According to another aspect of the present invention, there is provided a system for remotely alerting a plurality of users of a predetermined time, such system including a clock radio unit and a wireless remote alert device. The clock radio unit includes: an alert signal circuit for providing radio frequency alert signals at a predetermined time; a radio frequency transceiver for receiving broadcast radio frequency signals and for transmitting radio frequency signals including the broadcast radio frequency signals and the radio frequency alert signals; a radio frequency amplifier for selecting and amplifying one of the received broadcast radio frequency signals to provide an amplified broadcast radio frequency signal; ,a mixing circuit to translate the frequency of the amplified broadcast radio frequency signal to an intermediate frequency signal; an intermediate frequency amplifier for selecting and amplifying the intermediate frequency signal; a demodulator for demodulating the intermediate frequency signal to provide an audio frequency signal; and an audio frequency amplifier for amplifying the audio frequency signals, and a first transducer to convert the amplified audio frequency signals into sound. The clock radio unit further includes a timing unit for determining the predetermined time, such timing unit including: a timing circuit for providing the time of day; a time setting circuit for setting an alert function to a predetermined time; and, a coincidence detecting circuit for detecting the coincidence between the time of day provided by the timing circuit and the predetermined time provided by the time setting circuit, and for causing the alert signal circuit to provide the radio frequency alert signals to the radio frequency transceiver at the predetermined time. The wireless remote alert device includes an antenna for receiving the radio frequency signals including the radio frequency alert signals at the predetermined time, a radio frequency selectivity circuit for selecting one of the radio frequency signals, an intermediate frequency circuit for receiving the selected one of the radio frequency signals and for providing an intermediate frequency output signal, an intermediate frequency filter for filtering the intermediate frequency output signal, an intermediate frequency amplifier for amplifying the filtered intermediate frequency output signal, a discriminator for receiving the intermediate frequency output signal and for providing an audio frequency signal, an audio amplifier for amplifying the audio frequency signal, and, a second transducer for reproducing the audio frequency signal as sound.
In accordance with yet another aspect of the invention, while the wireless remote alert device is preferably similar in design to an earplug and may be inserted in the user's ear, it may be any device that can be worn or carried such as a bracelet.
The features of the invention believed to be novel are set forth with particularity in the appended claims. The invention itself, however, both as to organization and method of operation, together with further objects and advantages thereof, may be best understood by reference to the following description taken in conjunction with the accompanying drawing.
FIG. 1 shows a block diagram of a first embodiment of the clock radio alert system of the present invention.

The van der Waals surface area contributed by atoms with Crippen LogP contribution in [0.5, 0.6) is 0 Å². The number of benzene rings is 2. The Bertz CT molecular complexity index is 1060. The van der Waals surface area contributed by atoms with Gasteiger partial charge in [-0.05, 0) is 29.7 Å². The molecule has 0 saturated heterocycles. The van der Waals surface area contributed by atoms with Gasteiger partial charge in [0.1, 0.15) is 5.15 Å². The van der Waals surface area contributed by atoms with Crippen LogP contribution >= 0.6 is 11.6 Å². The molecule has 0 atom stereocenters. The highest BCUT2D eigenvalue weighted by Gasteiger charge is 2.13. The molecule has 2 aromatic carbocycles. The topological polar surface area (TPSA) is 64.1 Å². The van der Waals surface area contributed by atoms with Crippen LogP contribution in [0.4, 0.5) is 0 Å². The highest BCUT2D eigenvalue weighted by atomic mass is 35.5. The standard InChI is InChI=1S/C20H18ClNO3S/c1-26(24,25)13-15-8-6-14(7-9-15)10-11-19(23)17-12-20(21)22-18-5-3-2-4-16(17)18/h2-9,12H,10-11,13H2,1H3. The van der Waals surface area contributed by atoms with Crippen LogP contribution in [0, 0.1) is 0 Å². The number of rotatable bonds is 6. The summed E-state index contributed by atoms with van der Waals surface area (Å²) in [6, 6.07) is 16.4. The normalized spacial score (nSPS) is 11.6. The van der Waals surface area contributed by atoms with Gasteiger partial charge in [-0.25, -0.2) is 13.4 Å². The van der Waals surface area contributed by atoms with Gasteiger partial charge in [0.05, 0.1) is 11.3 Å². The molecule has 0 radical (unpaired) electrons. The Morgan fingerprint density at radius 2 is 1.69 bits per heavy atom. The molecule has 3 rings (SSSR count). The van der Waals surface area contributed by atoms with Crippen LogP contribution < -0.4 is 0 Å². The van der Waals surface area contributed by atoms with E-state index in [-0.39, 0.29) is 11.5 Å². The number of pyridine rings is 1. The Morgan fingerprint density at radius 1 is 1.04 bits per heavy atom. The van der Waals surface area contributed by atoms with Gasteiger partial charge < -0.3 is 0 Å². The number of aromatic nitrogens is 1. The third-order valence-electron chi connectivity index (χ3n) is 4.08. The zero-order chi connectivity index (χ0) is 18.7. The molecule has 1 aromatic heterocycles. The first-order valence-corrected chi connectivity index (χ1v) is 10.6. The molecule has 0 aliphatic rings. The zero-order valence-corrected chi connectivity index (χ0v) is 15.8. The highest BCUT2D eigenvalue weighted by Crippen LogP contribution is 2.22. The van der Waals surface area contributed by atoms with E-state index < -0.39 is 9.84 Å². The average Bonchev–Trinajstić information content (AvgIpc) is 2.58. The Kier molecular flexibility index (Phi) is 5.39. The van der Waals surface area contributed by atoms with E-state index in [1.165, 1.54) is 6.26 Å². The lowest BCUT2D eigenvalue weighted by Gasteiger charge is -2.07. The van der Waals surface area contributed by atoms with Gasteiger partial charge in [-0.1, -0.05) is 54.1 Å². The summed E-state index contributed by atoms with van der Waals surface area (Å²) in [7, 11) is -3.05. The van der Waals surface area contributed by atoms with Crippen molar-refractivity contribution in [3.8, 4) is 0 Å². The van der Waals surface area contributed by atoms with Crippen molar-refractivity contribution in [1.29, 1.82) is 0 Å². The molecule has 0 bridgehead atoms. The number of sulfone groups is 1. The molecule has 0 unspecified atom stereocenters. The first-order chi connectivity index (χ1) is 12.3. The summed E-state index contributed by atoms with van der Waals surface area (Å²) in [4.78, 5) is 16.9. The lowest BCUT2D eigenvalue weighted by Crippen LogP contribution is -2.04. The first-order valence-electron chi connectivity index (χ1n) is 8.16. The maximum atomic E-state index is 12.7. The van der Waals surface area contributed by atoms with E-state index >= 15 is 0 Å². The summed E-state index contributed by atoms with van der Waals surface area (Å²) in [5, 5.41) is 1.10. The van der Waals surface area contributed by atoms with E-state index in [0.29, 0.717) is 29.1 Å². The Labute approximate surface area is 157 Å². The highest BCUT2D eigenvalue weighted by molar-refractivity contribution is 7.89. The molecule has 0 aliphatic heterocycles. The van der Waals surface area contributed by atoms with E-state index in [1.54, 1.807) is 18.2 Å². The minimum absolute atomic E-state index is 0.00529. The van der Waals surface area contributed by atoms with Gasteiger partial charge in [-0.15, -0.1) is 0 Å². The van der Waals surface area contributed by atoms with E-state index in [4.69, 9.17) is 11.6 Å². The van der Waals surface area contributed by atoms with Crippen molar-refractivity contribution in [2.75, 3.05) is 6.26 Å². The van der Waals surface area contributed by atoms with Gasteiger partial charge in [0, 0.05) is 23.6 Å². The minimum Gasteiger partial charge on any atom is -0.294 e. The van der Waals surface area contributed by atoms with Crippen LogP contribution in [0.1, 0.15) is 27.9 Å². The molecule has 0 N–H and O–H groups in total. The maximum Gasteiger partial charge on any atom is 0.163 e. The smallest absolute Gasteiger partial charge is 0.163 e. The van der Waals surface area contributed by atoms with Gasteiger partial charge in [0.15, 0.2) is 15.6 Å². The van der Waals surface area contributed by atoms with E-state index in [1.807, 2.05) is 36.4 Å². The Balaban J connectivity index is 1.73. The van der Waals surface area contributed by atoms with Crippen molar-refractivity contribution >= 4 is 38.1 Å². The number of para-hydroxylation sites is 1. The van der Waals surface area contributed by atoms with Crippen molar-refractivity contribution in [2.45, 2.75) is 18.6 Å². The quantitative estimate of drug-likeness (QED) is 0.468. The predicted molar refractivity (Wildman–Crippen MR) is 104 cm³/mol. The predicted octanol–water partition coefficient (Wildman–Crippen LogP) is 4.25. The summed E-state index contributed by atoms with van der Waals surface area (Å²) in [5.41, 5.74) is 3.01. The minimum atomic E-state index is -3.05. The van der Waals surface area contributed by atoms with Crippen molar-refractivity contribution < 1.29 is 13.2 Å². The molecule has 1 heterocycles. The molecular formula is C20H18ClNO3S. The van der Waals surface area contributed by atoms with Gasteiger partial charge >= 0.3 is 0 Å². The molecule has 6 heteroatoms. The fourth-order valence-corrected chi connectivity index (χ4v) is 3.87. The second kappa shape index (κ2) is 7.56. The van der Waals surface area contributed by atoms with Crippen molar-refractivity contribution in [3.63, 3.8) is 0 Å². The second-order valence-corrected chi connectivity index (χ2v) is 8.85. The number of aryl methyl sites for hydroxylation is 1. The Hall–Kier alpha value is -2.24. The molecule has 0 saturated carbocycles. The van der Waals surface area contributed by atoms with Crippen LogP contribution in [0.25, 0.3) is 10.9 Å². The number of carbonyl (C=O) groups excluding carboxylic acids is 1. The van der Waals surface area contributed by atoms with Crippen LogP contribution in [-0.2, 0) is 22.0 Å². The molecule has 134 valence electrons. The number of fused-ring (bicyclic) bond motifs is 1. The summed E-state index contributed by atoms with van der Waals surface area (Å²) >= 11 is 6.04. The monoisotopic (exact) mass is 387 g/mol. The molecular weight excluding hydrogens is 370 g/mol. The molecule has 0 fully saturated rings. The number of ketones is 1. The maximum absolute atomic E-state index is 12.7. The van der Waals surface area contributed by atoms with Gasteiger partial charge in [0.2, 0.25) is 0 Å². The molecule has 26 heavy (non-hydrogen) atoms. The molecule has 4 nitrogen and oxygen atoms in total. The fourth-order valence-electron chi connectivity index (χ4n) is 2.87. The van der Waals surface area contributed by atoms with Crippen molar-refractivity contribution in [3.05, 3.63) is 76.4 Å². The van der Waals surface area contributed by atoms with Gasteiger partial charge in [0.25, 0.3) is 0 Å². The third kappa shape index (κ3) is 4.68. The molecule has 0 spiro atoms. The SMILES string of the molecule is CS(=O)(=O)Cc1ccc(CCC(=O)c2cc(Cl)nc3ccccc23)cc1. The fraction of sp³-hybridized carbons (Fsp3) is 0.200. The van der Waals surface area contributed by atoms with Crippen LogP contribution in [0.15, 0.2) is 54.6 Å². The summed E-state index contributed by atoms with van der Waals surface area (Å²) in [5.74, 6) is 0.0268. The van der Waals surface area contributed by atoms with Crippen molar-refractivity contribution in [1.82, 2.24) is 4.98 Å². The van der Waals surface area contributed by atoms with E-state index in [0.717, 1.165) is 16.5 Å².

FIG. 2 shows a more detailed block diagram of the first embodiment of the clock radio alert system of the present invention.
One embodiment of alert system of the present invention will be described with reference to FIG. 1. As seen therein, the alert system includes a radio frequency transceiving device 10 and a wireless remote device 40 which receives radio frequency signals from the radio frequency device 10. The radio frequency transceiver device 10 is combined with electronic clock circuitry 33, so that the radio frequency transceiver device 10 is a clock radio. In the embodiment of FIG. 1, the wireless remote device 40 is a device similar to an earplug, which may be inserted in the user's ear; however, the wireless remote device 40 may take a different form such as a bracelet that the user may wear around his wrist.
The alert system of the present invention may be seen in more detail in FIG. 2. The clock radio device 10 of the present invention may include a simple radio receiver, having only an RF amplifier (including tuned circuit), demodulator, audio frequency (AF) amplifier, AF power amplifier, and an electroacoustic transducer (e.g., loudspeaker) to reproduce the received signals as sound. However, preferably, the clock radio device 10 includes a superheterodyne radio frequency receive, as is most commonly used today. As seen in FIG. 2, such superheterodyne radio frequency receiver includes at least an antenna 12, a radio frequency (RF) amplifier 14, a mixing circuit 16, an intermediate frequency (IF) amplifier 20, a demodulator 22, an audio frequency amplifier 24, and a loudspeaker 26. The clock radio device 10 also includes a RF encoding circuit 30, an alert signal circuit 31 which preferably includes an oscillator (not shown), and an RF transmitter 32 for transmitting RF signals to the wireless; remote alert device 40. (Although only an FM receiver is shown in FIG. 2, it will be understood that an AM receiver is also preferably included in the clock radio device 10, and that such AM receiver is not shown in FIG. 2 for the sake of simplicity. Furthermore, the standard operation of such AM receiver is well known in the art, and will not be discussed further here).